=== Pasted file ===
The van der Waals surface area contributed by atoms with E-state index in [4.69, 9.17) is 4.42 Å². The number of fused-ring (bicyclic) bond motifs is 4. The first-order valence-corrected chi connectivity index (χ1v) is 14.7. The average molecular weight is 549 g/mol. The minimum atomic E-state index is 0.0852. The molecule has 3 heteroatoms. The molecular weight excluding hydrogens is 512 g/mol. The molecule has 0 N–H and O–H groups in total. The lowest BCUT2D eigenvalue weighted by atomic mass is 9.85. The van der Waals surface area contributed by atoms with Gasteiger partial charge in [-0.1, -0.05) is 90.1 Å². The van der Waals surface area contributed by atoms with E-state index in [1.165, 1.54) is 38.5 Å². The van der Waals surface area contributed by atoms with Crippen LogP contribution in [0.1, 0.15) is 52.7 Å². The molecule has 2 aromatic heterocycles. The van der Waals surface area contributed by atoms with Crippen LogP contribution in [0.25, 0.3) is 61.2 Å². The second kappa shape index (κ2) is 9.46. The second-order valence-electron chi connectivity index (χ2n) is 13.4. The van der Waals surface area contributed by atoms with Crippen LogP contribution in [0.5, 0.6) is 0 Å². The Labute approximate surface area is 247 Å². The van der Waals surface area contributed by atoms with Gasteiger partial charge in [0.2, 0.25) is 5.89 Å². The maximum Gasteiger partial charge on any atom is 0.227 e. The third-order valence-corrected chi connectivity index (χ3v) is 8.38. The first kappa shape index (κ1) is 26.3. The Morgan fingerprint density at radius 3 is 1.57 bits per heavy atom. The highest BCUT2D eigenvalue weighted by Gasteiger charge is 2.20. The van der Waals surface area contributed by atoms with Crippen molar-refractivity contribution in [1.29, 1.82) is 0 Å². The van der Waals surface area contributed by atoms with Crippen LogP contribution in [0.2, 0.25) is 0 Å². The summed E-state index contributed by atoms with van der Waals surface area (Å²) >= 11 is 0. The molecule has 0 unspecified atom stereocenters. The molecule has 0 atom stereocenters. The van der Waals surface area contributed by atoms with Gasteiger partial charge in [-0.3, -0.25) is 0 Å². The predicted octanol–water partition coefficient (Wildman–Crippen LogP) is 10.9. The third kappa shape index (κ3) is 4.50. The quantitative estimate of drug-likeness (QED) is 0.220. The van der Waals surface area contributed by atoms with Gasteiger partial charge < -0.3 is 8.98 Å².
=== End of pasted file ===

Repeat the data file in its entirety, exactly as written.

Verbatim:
The van der Waals surface area contributed by atoms with E-state index in [4.69, 9.17) is 4.42 Å². The number of fused-ring (bicyclic) bond motifs is 4. The first-order valence-corrected chi connectivity index (χ1v) is 14.7. The average molecular weight is 549 g/mol. The minimum atomic E-state index is 0.0852. The molecule has 3 heteroatoms. The molecular weight excluding hydrogens is 512 g/mol. The molecule has 0 N–H and O–H groups in total. The lowest BCUT2D eigenvalue weighted by atomic mass is 9.85. The van der Waals surface area contributed by atoms with Gasteiger partial charge in [-0.1, -0.05) is 90.1 Å². The van der Waals surface area contributed by atoms with E-state index in [1.165, 1.54) is 38.5 Å². The van der Waals surface area contributed by atoms with Crippen LogP contribution in [0.1, 0.15) is 52.7 Å². The molecule has 2 aromatic heterocycles. The van der Waals surface area contributed by atoms with Crippen LogP contribution in [0.25, 0.3) is 61.2 Å². The second kappa shape index (κ2) is 9.46. The second-order valence-electron chi connectivity index (χ2n) is 13.4. The van der Waals surface area contributed by atoms with Crippen LogP contribution in [0.5, 0.6) is 0 Å². The Labute approximate surface area is 247 Å². The van der Waals surface area contributed by atoms with Gasteiger partial charge in [0.2, 0.25) is 5.89 Å². The maximum Gasteiger partial charge on any atom is 0.227 e. The third-order valence-corrected chi connectivity index (χ3v) is 8.38. The first kappa shape index (κ1) is 26.3. The Morgan fingerprint density at radius 3 is 1.57 bits per heavy atom. The highest BCUT2D eigenvalue weighted by Gasteiger charge is 2.20. The van der Waals surface area contributed by atoms with Crippen molar-refractivity contribution in [1.29, 1.82) is 0 Å². The van der Waals surface area contributed by atoms with Crippen LogP contribution in [0.2, 0.25) is 0 Å². The summed E-state index contributed by atoms with van der Waals surface area (Å²) >= 11 is 0. The molecule has 0 unspecified atom stereocenters. The molecule has 0 atom stereocenters. The van der Waals surface area contributed by atoms with Gasteiger partial charge in [-0.3, -0.25) is 0 Å². The predicted octanol–water partition coefficient (Wildman–Crippen LogP) is 10.9. The third kappa shape index (κ3) is 4.50. The quantitative estimate of drug-likeness (QED) is 0.220. The van der Waals surface area contributed by atoms with Gasteiger partial charge < -0.3 is 8.98 Å².